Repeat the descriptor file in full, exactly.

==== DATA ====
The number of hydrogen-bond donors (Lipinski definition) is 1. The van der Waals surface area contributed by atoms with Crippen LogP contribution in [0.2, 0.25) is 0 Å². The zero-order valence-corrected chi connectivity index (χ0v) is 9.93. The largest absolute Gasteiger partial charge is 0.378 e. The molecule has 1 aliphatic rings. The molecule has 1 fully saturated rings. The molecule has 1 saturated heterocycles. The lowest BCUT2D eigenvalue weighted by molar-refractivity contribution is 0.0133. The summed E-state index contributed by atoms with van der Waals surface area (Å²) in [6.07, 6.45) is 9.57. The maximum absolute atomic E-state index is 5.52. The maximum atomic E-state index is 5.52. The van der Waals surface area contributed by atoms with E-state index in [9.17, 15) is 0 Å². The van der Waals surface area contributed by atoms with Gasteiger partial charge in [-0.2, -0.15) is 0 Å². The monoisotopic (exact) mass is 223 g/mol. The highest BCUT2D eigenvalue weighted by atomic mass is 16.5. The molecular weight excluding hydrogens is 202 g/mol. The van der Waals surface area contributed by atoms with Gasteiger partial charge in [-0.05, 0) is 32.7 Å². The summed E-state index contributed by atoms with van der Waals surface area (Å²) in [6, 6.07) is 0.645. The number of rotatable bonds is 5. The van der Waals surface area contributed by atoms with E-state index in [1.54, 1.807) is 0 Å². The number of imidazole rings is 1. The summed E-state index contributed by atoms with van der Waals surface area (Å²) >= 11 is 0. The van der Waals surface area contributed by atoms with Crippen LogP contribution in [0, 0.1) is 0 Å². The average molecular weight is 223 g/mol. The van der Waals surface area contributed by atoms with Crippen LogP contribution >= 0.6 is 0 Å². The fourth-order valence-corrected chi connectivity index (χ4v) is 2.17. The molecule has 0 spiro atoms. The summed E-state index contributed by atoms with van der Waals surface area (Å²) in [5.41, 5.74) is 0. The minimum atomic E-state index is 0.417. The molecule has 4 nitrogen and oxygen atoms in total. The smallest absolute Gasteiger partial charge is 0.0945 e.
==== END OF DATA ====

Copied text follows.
The number of hydrogen-bond donors (Lipinski definition) is 1. The van der Waals surface area contributed by atoms with Crippen LogP contribution in [0.2, 0.25) is 0 Å². The zero-order valence-corrected chi connectivity index (χ0v) is 9.93. The largest absolute Gasteiger partial charge is 0.378 e. The molecule has 1 aliphatic rings. The molecule has 1 fully saturated rings. The molecule has 1 saturated heterocycles. The lowest BCUT2D eigenvalue weighted by molar-refractivity contribution is 0.0133. The summed E-state index contributed by atoms with van der Waals surface area (Å²) in [6.07, 6.45) is 9.57. The maximum absolute atomic E-state index is 5.52. The maximum atomic E-state index is 5.52. The van der Waals surface area contributed by atoms with E-state index in [9.17, 15) is 0 Å². The van der Waals surface area contributed by atoms with Gasteiger partial charge in [-0.2, -0.15) is 0 Å². The monoisotopic (exact) mass is 223 g/mol. The highest BCUT2D eigenvalue weighted by atomic mass is 16.5. The molecular weight excluding hydrogens is 202 g/mol. The van der Waals surface area contributed by atoms with Gasteiger partial charge in [-0.05, 0) is 32.7 Å². The summed E-state index contributed by atoms with van der Waals surface area (Å²) in [6, 6.07) is 0.645. The number of rotatable bonds is 5. The van der Waals surface area contributed by atoms with E-state index in [1.54, 1.807) is 0 Å². The number of imidazole rings is 1. The summed E-state index contributed by atoms with van der Waals surface area (Å²) >= 11 is 0. The van der Waals surface area contributed by atoms with Crippen LogP contribution in [0, 0.1) is 0 Å². The average molecular weight is 223 g/mol. The van der Waals surface area contributed by atoms with Crippen LogP contribution >= 0.6 is 0 Å². The fourth-order valence-corrected chi connectivity index (χ4v) is 2.17. The molecule has 0 spiro atoms. The summed E-state index contributed by atoms with van der Waals surface area (Å²) in [5.41, 5.74) is 0. The minimum atomic E-state index is 0.417. The molecule has 4 nitrogen and oxygen atoms in total. The smallest absolute Gasteiger partial charge is 0.0945 e.